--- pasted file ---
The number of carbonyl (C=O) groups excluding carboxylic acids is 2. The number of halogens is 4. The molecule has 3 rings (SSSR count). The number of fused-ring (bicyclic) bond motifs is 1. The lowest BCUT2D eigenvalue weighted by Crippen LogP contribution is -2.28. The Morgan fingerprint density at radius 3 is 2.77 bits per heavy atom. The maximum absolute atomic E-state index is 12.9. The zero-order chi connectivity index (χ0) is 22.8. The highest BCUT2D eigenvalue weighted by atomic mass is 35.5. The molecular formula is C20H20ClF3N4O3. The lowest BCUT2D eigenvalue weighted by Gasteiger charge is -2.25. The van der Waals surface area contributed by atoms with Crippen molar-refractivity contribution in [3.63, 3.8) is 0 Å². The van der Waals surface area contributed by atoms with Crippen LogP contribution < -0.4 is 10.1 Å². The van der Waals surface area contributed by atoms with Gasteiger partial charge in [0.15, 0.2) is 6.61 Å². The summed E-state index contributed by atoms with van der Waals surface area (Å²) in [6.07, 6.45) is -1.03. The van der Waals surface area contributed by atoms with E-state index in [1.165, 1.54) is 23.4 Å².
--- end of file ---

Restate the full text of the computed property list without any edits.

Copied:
The number of carbonyl (C=O) groups excluding carboxylic acids is 2. The number of halogens is 4. The molecule has 3 rings (SSSR count). The number of fused-ring (bicyclic) bond motifs is 1. The lowest BCUT2D eigenvalue weighted by Crippen LogP contribution is -2.28. The Morgan fingerprint density at radius 3 is 2.77 bits per heavy atom. The maximum absolute atomic E-state index is 12.9. The zero-order chi connectivity index (χ0) is 22.8. The highest BCUT2D eigenvalue weighted by atomic mass is 35.5. The molecular formula is C20H20ClF3N4O3. The lowest BCUT2D eigenvalue weighted by Gasteiger charge is -2.25. The van der Waals surface area contributed by atoms with Crippen molar-refractivity contribution in [3.63, 3.8) is 0 Å². The van der Waals surface area contributed by atoms with Crippen LogP contribution < -0.4 is 10.1 Å². The van der Waals surface area contributed by atoms with Gasteiger partial charge in [0.15, 0.2) is 6.61 Å². The summed E-state index contributed by atoms with van der Waals surface area (Å²) in [6.07, 6.45) is -1.03. The van der Waals surface area contributed by atoms with E-state index in [1.165, 1.54) is 23.4 Å².